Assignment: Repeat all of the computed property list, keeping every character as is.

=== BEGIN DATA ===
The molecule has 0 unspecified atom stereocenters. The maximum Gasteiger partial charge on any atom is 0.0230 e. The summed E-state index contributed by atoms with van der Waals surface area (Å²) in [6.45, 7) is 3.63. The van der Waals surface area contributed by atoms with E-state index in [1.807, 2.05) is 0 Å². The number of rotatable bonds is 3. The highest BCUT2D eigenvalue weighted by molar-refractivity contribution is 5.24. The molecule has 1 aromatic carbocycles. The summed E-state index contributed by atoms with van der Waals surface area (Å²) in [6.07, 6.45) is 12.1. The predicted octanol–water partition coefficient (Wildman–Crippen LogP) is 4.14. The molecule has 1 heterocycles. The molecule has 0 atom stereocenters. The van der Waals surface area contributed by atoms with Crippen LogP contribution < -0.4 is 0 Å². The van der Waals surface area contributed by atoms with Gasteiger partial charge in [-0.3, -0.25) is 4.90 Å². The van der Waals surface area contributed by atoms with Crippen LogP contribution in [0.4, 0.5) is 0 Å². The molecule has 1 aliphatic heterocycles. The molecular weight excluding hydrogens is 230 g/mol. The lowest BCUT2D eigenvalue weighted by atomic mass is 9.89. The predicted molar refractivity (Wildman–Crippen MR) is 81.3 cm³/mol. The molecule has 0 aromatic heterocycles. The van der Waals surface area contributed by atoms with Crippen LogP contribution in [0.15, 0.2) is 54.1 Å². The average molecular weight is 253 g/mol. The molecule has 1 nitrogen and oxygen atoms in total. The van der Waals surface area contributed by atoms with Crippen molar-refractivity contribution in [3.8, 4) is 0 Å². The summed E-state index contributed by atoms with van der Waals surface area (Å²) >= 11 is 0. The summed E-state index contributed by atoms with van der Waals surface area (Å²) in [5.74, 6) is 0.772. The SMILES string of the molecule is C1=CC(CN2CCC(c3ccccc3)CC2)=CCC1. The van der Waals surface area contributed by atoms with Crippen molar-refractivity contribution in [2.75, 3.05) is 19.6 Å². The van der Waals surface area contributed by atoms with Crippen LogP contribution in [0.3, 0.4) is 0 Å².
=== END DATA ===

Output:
The molecule has 0 unspecified atom stereocenters. The maximum Gasteiger partial charge on any atom is 0.0230 e. The summed E-state index contributed by atoms with van der Waals surface area (Å²) in [6.45, 7) is 3.63. The van der Waals surface area contributed by atoms with E-state index in [1.807, 2.05) is 0 Å². The number of rotatable bonds is 3. The highest BCUT2D eigenvalue weighted by molar-refractivity contribution is 5.24. The molecule has 1 aromatic carbocycles. The summed E-state index contributed by atoms with van der Waals surface area (Å²) in [6.07, 6.45) is 12.1. The predicted octanol–water partition coefficient (Wildman–Crippen LogP) is 4.14. The molecule has 1 heterocycles. The molecule has 0 atom stereocenters. The van der Waals surface area contributed by atoms with Crippen LogP contribution < -0.4 is 0 Å². The van der Waals surface area contributed by atoms with Gasteiger partial charge in [-0.3, -0.25) is 4.90 Å². The van der Waals surface area contributed by atoms with Crippen LogP contribution in [0.4, 0.5) is 0 Å². The molecule has 1 aliphatic heterocycles. The molecular weight excluding hydrogens is 230 g/mol. The lowest BCUT2D eigenvalue weighted by atomic mass is 9.89. The predicted molar refractivity (Wildman–Crippen MR) is 81.3 cm³/mol. The molecule has 0 aromatic heterocycles. The van der Waals surface area contributed by atoms with Crippen LogP contribution in [0.15, 0.2) is 54.1 Å². The average molecular weight is 253 g/mol. The molecule has 1 nitrogen and oxygen atoms in total. The van der Waals surface area contributed by atoms with Crippen molar-refractivity contribution in [3.8, 4) is 0 Å². The summed E-state index contributed by atoms with van der Waals surface area (Å²) >= 11 is 0. The summed E-state index contributed by atoms with van der Waals surface area (Å²) in [5.74, 6) is 0.772. The SMILES string of the molecule is C1=CC(CN2CCC(c3ccccc3)CC2)=CCC1. The van der Waals surface area contributed by atoms with Crippen molar-refractivity contribution in [2.75, 3.05) is 19.6 Å². The van der Waals surface area contributed by atoms with Crippen LogP contribution in [0.3, 0.4) is 0 Å².